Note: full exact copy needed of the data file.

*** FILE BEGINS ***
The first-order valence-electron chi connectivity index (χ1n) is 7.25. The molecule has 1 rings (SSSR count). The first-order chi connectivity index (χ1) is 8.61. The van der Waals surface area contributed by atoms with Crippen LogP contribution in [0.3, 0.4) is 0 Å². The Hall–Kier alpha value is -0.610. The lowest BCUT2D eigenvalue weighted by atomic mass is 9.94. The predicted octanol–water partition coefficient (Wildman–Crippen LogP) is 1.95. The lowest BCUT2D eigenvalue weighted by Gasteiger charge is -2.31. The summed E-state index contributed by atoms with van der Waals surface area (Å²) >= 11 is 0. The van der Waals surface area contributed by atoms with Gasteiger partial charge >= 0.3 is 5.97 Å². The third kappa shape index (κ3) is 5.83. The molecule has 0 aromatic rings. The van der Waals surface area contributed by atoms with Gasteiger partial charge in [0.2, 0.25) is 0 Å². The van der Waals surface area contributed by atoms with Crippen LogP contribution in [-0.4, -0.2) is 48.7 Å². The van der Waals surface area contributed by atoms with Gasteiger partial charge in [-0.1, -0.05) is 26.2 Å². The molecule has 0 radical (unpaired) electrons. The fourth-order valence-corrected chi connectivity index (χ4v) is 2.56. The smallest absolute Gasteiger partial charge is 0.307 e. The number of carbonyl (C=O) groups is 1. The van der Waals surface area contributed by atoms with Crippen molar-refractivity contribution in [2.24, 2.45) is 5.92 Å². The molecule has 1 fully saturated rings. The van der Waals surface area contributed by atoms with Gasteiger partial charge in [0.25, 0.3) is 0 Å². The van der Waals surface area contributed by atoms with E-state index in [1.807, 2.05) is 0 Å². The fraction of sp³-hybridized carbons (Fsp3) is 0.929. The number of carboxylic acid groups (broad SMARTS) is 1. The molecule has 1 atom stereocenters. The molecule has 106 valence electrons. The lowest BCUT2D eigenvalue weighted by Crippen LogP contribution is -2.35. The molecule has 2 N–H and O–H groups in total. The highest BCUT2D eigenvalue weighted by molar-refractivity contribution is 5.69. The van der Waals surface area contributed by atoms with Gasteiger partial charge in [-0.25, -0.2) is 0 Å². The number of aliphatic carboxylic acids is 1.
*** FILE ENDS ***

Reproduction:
The first-order valence-electron chi connectivity index (χ1n) is 7.25. The molecule has 1 rings (SSSR count). The first-order chi connectivity index (χ1) is 8.61. The van der Waals surface area contributed by atoms with Crippen LogP contribution in [0.3, 0.4) is 0 Å². The Hall–Kier alpha value is -0.610. The lowest BCUT2D eigenvalue weighted by atomic mass is 9.94. The predicted octanol–water partition coefficient (Wildman–Crippen LogP) is 1.95. The lowest BCUT2D eigenvalue weighted by Gasteiger charge is -2.31. The summed E-state index contributed by atoms with van der Waals surface area (Å²) >= 11 is 0. The van der Waals surface area contributed by atoms with Gasteiger partial charge >= 0.3 is 5.97 Å². The third kappa shape index (κ3) is 5.83. The molecule has 0 aromatic rings. The van der Waals surface area contributed by atoms with Gasteiger partial charge in [0.2, 0.25) is 0 Å². The van der Waals surface area contributed by atoms with Crippen LogP contribution in [-0.4, -0.2) is 48.7 Å². The van der Waals surface area contributed by atoms with Gasteiger partial charge in [-0.1, -0.05) is 26.2 Å². The molecule has 0 radical (unpaired) electrons. The fourth-order valence-corrected chi connectivity index (χ4v) is 2.56. The smallest absolute Gasteiger partial charge is 0.307 e. The number of carbonyl (C=O) groups is 1. The van der Waals surface area contributed by atoms with Crippen molar-refractivity contribution in [2.24, 2.45) is 5.92 Å². The molecule has 1 fully saturated rings. The van der Waals surface area contributed by atoms with Gasteiger partial charge in [0.25, 0.3) is 0 Å². The van der Waals surface area contributed by atoms with E-state index in [1.807, 2.05) is 0 Å². The fraction of sp³-hybridized carbons (Fsp3) is 0.929. The number of carboxylic acid groups (broad SMARTS) is 1. The molecule has 1 atom stereocenters. The molecule has 106 valence electrons. The lowest BCUT2D eigenvalue weighted by Crippen LogP contribution is -2.35. The molecule has 2 N–H and O–H groups in total. The highest BCUT2D eigenvalue weighted by molar-refractivity contribution is 5.69. The van der Waals surface area contributed by atoms with Gasteiger partial charge in [-0.25, -0.2) is 0 Å². The number of aliphatic carboxylic acids is 1.